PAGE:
Kosovo lawmakers back deal to rent jail space to Denmark

FILE PHOTO: Danish Justice Minister Hummelgaard attends press conference in Copenhagen

PRISTINA (Reuters) -Kosovo's parliament on Thursday approved a deal to rent 300 jail cells to Denmark to help the Scandinavian country cope with overcrowded prisons.

The cells, which will be in a rebuilt prison, are intended to hold convicted criminals from non-European Union countries who were due to be deported from Denmark after their sentences.

When the deal was first announced in 2021, it prompted concerns over the treatment of prisoners in Kosovo. Denmark said they would be treated the same and the same rules would apply as in prisons at home.

Kosovo is expected to receive 210 million euros ($228 million) over the next 10 years for 300 prison cells located near the town of Gjilan in the eastern part of the country.

The government says the money will be used to improve Kosovo's own prisons and invest in renewable energy projects.

Danish Justice Minister Peter Hummelgaard said the approval was good news, and the rebuilding of the prison in Kosovo can begin.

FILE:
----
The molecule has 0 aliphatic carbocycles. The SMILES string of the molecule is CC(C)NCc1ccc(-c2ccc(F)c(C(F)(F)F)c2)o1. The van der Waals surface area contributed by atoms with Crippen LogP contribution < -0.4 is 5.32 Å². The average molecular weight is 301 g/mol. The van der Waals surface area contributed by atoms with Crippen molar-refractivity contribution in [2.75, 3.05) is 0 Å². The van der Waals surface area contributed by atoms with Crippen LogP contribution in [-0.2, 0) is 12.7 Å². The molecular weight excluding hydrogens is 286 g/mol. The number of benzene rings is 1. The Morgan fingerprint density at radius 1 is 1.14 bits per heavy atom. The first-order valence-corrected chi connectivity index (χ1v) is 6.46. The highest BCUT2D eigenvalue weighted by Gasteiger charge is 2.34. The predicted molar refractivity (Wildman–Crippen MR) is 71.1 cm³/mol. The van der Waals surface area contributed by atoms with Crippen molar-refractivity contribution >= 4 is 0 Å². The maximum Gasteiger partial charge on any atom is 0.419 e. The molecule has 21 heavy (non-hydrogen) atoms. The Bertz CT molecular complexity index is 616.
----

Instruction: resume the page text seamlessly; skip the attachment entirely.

"This is crucial for us to secure more Danish prison places and will help bring our hard-pressed prison system back into balance. At the same time, it sends a clear signal to criminal foreigners that their future is not in Denmark, and therefore they should not serve their time here," he said.

Kosovo's Minister of Justice Albulena Haxhiu said in a statement after the vote, "this agreement is a proof of trust and mutual respect between our two countries."

Kosovo's prisons and detention centers are often marred by violence between prisoners, corruption, exposure to radical religious or political views, lack of medical care and violence by staff, rights groups have said.

The governments of both countries reached the deal in 2021 but parliament was not able to pass the law until now because of opposition parties.

The deal was passed by 86 votes within the 120-seat parliament.

($1 = 0.9217 euros)

(Reporting by Fatos Bytyci; additional reporting by Louise Rasmussen in Copenhagen;Editing by Alexandra Hudson)